Alnum would match both, alphabetic or numeric, and so on. Now you could just as easily use those other symbols to write these out yourself. These just provide useful shortcuts. Notice here that the square bracket is not indicating a character set. This is talking about a single character. If you want to say this is the character set, we put another set of square brackets around that.

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This video is part of

Image for Unix for Mac OS X Users
Unix for Mac OS X Users

82 video lessons · 25577 viewers

Kevin Skoglund
Author

 
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  1. 3m 57s
    1. Introduction
      1m 14s
    2. Using the exercise files
      2m 43s
  2. 32m 2s
    1. What is Unix?
      7m 27s
    2. The terminal application
      4m 23s
    3. Logging in and using the command prompt
      5m 19s
    4. Command structure
      5m 22s
    5. Kernel and shells
      5m 25s
    6. Unix manual pages
      4m 6s
  3. 15m 58s
    1. The working directory
      2m 49s
    2. Listing files and directories
      3m 59s
    3. Moving around the filesystem
      4m 58s
    4. Filesystem organization
      4m 12s
  4. 1h 4m
    1. Naming files
      5m 41s
    2. Creating files
      2m 19s
    3. Unix text editors
      6m 39s
    4. Reading files
      5m 35s
    5. Reading portions of files
      3m 27s
    6. Creating directories
      2m 40s
    7. Moving and renaming files and directories
      8m 32s
    8. Copying files and directories
      3m 7s
    9. Deleting files and directories
      3m 38s
    10. Finder aliases in Unix
      4m 10s
    11. Hard links
      5m 30s
    12. Symbolic links
      6m 36s
    13. Searching for files and directories
      6m 32s
  5. 34m 58s
    1. Who am I?
      4m 3s
    2. Unix groups
      1m 52s
    3. File and directory ownership
      6m 41s
    4. File and directory permissions
      4m 27s
    5. Setting permissions using alpha notation
      6m 49s
    6. Setting permissions using octal notation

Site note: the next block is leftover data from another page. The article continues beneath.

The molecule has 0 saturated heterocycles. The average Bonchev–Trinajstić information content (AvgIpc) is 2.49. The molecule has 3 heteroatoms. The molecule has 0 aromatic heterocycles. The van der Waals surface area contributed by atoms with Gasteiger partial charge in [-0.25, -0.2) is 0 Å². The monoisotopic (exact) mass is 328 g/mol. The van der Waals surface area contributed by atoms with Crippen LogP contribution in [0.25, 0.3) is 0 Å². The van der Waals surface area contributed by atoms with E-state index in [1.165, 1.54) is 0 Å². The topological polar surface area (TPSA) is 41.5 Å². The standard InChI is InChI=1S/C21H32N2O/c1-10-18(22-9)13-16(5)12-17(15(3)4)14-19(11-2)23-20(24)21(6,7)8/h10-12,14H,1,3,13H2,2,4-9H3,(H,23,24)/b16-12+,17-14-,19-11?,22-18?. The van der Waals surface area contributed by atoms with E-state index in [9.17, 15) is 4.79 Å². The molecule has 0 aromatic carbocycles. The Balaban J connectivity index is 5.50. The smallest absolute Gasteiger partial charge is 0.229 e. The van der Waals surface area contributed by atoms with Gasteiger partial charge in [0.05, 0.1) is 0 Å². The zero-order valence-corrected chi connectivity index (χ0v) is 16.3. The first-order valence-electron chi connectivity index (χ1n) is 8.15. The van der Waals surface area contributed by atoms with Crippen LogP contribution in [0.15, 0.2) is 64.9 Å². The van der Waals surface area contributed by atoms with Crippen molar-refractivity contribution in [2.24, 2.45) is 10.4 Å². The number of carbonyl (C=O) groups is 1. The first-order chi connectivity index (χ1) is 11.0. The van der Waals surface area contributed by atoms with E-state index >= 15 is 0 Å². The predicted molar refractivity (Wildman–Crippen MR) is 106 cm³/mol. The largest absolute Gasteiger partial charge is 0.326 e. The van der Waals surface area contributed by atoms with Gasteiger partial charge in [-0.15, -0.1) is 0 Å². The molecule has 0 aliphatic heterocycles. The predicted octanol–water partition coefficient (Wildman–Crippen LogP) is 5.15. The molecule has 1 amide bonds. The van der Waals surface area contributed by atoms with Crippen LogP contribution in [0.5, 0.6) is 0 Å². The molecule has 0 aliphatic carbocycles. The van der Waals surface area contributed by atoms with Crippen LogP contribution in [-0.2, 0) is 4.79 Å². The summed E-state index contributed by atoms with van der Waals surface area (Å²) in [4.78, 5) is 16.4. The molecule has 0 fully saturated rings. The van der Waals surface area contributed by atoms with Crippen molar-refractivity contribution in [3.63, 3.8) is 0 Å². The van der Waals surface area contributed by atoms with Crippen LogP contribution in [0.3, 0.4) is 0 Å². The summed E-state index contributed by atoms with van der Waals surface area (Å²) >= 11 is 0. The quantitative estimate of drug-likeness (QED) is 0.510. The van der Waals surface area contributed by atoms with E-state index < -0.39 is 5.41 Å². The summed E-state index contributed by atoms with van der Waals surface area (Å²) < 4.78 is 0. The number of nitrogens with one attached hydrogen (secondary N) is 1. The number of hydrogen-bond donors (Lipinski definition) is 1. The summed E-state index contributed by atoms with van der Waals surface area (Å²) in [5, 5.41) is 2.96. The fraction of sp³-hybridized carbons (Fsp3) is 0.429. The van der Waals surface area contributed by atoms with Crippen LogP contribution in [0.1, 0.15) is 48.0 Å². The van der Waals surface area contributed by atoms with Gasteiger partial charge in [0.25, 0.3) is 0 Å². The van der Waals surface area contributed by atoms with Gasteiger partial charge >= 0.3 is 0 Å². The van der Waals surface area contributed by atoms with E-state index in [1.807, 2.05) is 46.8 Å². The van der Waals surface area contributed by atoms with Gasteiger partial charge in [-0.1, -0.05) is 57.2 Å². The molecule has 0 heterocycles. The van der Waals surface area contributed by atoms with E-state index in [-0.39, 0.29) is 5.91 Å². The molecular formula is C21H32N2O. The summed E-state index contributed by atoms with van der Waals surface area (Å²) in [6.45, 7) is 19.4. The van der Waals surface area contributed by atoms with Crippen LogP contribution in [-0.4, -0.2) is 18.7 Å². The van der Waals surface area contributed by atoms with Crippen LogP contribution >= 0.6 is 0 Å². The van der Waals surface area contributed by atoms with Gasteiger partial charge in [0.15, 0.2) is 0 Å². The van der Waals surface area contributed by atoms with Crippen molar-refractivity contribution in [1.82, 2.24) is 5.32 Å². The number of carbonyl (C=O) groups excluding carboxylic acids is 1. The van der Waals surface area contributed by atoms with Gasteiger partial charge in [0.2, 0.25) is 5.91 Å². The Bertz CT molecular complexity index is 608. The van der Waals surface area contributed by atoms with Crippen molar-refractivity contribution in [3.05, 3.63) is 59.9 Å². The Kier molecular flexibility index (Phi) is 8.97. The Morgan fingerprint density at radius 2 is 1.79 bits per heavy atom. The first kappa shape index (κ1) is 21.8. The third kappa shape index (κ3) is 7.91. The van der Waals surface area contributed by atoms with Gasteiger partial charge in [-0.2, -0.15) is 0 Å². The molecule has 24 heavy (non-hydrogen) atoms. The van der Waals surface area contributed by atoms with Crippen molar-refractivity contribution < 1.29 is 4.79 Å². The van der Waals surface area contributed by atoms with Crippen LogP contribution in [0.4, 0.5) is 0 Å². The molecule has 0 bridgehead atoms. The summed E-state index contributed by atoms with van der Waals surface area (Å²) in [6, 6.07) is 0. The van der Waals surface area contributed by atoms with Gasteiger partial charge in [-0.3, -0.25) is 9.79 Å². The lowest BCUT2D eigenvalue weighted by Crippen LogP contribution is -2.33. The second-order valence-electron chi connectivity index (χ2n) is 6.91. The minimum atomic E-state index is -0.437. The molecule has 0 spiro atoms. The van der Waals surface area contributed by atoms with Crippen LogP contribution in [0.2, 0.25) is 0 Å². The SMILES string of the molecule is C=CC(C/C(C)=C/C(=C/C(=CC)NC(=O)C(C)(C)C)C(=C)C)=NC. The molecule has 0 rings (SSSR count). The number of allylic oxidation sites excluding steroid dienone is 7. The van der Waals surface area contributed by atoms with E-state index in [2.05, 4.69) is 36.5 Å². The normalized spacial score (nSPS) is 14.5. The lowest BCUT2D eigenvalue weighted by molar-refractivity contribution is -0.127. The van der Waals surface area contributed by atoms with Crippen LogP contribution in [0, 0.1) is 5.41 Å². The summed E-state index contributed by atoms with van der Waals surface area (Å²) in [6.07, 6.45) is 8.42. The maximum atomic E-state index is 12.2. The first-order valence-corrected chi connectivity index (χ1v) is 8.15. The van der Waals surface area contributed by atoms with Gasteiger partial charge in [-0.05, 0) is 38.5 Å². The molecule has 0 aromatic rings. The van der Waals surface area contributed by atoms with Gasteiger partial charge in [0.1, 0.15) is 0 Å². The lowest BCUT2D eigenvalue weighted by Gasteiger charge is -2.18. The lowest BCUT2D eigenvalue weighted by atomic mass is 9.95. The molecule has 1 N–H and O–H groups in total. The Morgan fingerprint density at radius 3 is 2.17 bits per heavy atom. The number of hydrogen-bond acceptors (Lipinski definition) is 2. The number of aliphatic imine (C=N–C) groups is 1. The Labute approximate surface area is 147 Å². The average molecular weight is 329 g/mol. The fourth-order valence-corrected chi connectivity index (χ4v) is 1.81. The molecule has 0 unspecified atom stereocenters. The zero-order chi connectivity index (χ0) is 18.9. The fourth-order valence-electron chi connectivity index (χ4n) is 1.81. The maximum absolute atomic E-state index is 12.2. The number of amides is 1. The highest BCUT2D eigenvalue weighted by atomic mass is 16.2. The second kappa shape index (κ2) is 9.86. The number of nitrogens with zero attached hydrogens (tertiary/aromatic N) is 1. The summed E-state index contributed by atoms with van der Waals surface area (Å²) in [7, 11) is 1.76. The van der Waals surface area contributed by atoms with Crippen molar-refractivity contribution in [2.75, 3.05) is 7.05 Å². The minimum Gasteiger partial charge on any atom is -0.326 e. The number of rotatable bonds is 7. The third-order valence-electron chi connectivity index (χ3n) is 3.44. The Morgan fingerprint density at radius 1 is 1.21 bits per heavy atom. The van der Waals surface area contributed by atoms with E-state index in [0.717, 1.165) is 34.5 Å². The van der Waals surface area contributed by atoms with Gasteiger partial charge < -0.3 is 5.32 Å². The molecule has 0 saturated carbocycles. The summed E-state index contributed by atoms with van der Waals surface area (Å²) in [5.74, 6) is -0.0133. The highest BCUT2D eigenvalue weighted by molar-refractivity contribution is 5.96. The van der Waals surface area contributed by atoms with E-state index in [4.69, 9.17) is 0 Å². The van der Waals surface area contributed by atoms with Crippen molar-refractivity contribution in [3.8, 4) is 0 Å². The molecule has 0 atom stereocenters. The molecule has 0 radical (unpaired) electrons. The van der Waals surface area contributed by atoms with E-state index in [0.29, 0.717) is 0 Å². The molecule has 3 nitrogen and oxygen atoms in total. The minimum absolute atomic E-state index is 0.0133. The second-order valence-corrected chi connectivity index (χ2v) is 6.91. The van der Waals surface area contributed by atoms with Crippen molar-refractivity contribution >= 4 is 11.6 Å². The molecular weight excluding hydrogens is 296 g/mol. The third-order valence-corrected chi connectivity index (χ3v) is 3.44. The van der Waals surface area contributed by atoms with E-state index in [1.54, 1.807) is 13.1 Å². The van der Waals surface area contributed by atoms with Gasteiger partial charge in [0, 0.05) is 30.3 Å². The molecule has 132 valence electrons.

3m 49s
    7. The root user
      1m 57s
    8. sudo and sudoers
      5m 20s
  6. 52m 34s
    1. Command basics
      4m 4s
    2. The PATH variable
      4m 13s
    3. System information commands
      3m 40s
    4. Disk information commands
      6m 8s
    5. Viewing processes
      5m 0s
    6. Monitoring processes
      3m 36s
    7. Stopping processes
      3m 19s
    8. Text file helpers
      6m 50s
    9. Utility programs
      7m 28s
    10. Using the command history
      8m 16s
  7. 20m 39s
    1. Standard input and standard output
      1m 24s
    2. Directing output to a file
      4m 13s
    3. Appending to a file
      2m 44s
    4. Directing input from a file
      5m 28s
    5. Piping output to input
      4m 40s
    6. Suppressing output
      2m 10s
  8. 41m 28s
    1. Profile, login, and resource files
      9m 11s
    2. Setting command aliases
      6m 59s
    3. Setting and exporting environment variables
      4m 54s
    4. Setting the PATH variable
      6m 10s
    5. Configuring history with variables
      6m 17s
    6. Customizing the command prompt
      6m 5s
    7. Logout file
      1m 52s
  9. 1h 25m
    1. grep: Searching for matching expressions
      5m 21s
    2. grep: Multiple files, other input
      4m 28s
    3. grep: Coloring matched text
      2m 57s
    4. Introduction to regular expressions
      3m 22s
    5. Regular expressions: Basic syntax
      3m 19s
    6. Using regular expressions with grep
      5m 20s
    7. tr: Translating characters
      8m 17s
    8. tr: Deleting and squeezing characters
      5m 30s
    9. sed: Stream editor
      7m 45s
    10. sed: Regular expressions and back-references
      7m 8s
    11. cut: Cutting select text portions
      7m 42s
    12. diff: Comparing files
      4m 35s
    13. diff: Alternative formats
      4m 30s
    14. xargs: Passing argument lists to commands
      7m 25s
    15. xargs: Usage examples
      7m 59s
  10. 42m 25s
    1. Finder integration
      4m 45s
    2. Clipboard integration
      5m 5s
    3. Screen capture
      3m 42s
    4. Shut down, reboot, and sleep
      3m 34s
    5. Text to speech
      2m 36s
    6. Spotlight integration: Searching metadata
      3m 41s
    7. Spotlight integration: Metadata attributes
      4m 24s
    8. Using AppleScript
      5m 23s
    9. System configurations: Viewing and setting
      5m 51s
    10. System configurations: Examples
      3m 24s
  11. 1m 26s
    1. Conclusion
      1m 26s